Q3. [20068] Mr. Peter Duncan (Galloway and Upper Nithsdale): Following today's further extraordinary and damning suggestions, does the Prime Minister retain full confidence in the Under-Secretary of State for Trade and Industry, his hon. Friend the Member for Edinburgh, South (Nigel Griffiths)?

The Prime Minister: I do, yes. Any allegations made should be investigated by the appropriate authorities; they are being investigated and I believe that those authorities will make their decisions shortly.

Q4. [20069] Mr. Bill Rammell (Harlow): I warmly welcome the additional extended cost of living allowances awarded last week to nurses in Harlow and throughout Essex; they will make a real difference to recruitment and retention. Does my right hon. Friend agree that if we are to continue to get such improvements, we need extra public investment? In that respect, will he reject out of hand the views of those who advocate private health insurance? Is that not the system used in America, where 40 million people are denied access to the hospitals they need? Does not the Conservatives' support for such a system demonstrate more clearly than anything else that they have learned nothing from two crushing general election defeats?

The Prime Minister: My hon. Friend is right. Although problems persist in the recruitment of nurses, consultants and doctors, over the past few years more than 20,000 extra nurses have been recruited to the national health service, as well as almost 7,000 doctors and consultants. It is important that we keep the programme going. The reason that we are able to attract more nurses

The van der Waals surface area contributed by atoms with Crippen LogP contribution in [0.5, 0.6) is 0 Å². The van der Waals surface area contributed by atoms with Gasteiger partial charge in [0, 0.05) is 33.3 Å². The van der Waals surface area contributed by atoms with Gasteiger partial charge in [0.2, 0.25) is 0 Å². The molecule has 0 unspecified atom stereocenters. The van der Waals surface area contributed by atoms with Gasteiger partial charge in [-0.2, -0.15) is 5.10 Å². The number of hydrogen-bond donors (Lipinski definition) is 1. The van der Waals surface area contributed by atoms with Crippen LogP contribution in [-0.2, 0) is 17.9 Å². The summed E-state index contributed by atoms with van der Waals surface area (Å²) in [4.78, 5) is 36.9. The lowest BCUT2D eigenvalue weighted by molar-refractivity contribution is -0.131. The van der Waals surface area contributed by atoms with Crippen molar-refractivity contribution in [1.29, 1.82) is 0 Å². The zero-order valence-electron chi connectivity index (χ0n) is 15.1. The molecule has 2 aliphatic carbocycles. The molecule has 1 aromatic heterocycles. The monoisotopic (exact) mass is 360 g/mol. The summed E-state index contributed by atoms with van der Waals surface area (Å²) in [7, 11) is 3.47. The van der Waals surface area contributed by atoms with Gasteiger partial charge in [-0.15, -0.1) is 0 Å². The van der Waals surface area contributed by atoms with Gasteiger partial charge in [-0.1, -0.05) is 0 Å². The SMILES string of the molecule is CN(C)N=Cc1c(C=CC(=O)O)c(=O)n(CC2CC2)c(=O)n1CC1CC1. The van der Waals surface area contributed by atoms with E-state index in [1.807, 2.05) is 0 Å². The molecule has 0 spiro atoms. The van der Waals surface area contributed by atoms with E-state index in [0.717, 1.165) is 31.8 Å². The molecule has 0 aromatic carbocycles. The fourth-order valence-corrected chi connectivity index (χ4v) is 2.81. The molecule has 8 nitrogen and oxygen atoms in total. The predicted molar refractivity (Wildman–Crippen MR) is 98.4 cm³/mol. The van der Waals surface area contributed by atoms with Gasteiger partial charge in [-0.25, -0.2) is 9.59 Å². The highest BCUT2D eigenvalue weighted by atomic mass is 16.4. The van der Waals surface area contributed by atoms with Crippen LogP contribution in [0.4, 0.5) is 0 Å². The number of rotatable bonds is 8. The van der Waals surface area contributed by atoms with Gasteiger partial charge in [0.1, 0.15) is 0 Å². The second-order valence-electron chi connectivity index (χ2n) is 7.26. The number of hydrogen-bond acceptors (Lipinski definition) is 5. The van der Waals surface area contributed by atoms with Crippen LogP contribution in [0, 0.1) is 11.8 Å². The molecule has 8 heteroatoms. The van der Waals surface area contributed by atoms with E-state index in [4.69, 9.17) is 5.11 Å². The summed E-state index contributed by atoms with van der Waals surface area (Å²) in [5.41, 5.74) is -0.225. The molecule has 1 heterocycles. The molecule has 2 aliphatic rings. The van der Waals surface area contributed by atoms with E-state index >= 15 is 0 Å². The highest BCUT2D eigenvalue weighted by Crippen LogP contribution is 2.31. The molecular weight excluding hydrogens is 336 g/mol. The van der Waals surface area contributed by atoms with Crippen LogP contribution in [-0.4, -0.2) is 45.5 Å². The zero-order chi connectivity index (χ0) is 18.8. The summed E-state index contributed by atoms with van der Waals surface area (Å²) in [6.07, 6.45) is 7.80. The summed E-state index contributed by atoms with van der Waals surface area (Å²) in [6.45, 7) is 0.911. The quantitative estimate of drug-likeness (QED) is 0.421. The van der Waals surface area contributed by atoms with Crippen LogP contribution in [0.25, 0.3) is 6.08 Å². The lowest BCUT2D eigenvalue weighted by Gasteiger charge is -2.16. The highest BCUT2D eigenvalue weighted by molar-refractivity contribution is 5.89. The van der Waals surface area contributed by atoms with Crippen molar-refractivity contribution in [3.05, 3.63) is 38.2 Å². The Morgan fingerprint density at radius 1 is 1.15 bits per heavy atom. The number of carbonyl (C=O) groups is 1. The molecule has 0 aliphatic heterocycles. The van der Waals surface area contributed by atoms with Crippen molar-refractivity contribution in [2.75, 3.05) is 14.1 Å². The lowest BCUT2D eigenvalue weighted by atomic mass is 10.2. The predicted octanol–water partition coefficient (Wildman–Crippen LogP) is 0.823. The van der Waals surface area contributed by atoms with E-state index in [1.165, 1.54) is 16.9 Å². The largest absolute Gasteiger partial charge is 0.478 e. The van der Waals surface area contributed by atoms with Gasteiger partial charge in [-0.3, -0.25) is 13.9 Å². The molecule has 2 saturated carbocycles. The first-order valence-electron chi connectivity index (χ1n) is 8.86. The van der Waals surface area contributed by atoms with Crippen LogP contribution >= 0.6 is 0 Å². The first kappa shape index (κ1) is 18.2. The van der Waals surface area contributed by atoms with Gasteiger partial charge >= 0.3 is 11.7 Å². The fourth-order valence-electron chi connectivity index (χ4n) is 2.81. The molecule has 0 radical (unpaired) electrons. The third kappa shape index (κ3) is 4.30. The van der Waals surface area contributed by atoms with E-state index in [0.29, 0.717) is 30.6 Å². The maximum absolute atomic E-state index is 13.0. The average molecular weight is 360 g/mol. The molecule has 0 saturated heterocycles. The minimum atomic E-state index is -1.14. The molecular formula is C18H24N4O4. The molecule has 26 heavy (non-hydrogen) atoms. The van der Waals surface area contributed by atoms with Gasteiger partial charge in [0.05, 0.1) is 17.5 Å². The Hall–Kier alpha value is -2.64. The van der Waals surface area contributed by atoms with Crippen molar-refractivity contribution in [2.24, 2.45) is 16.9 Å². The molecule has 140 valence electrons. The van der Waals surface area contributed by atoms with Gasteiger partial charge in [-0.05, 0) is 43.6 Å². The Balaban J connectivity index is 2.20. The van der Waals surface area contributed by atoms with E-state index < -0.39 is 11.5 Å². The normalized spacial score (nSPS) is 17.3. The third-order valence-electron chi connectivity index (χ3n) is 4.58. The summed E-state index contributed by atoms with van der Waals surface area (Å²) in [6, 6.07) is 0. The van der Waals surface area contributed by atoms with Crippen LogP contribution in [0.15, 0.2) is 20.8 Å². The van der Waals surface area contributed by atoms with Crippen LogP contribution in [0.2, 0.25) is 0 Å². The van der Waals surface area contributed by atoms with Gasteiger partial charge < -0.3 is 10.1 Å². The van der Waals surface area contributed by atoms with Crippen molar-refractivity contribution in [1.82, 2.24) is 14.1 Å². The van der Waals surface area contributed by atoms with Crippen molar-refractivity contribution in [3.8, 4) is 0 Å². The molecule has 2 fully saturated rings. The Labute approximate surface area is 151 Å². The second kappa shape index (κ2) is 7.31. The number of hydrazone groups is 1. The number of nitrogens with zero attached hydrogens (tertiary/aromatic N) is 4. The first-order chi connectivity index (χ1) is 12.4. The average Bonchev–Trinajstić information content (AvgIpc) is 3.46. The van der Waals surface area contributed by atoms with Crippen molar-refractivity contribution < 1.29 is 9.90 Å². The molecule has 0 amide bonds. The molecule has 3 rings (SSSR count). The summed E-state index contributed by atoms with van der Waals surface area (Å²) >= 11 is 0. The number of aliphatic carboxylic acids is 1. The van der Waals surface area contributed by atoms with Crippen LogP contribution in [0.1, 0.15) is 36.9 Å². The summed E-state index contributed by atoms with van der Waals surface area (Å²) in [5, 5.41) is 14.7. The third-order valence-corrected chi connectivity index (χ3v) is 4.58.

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is the financial help we are giving. The scheme to which he refers has been extended to north and south Essex, and it is extremely important that we take such measures.

The problem with the Conservatives' proposals is that simply putting money into private medical insurance is not an answer—people are already entitled to take out private medical insurance. What the Conservatives really want is to force people to take out such insurance, which will result in many people not getting the treatment they need.

Mr. Iain Duncan Smith (Chingford and Woodford Green): Will the Prime Minister tell us whether train delays due to track and signals failures have gone up or down since he pushed Railtrack into administration?

The Prime Minister: My understanding is that figures will be published within the next few days, but those figures are for April to October and so cover only a small part of the period since the company went into administration. The figures for October onwards will be published early next year. However, as I understand it the problems with train delays began in September, before the company went into administration.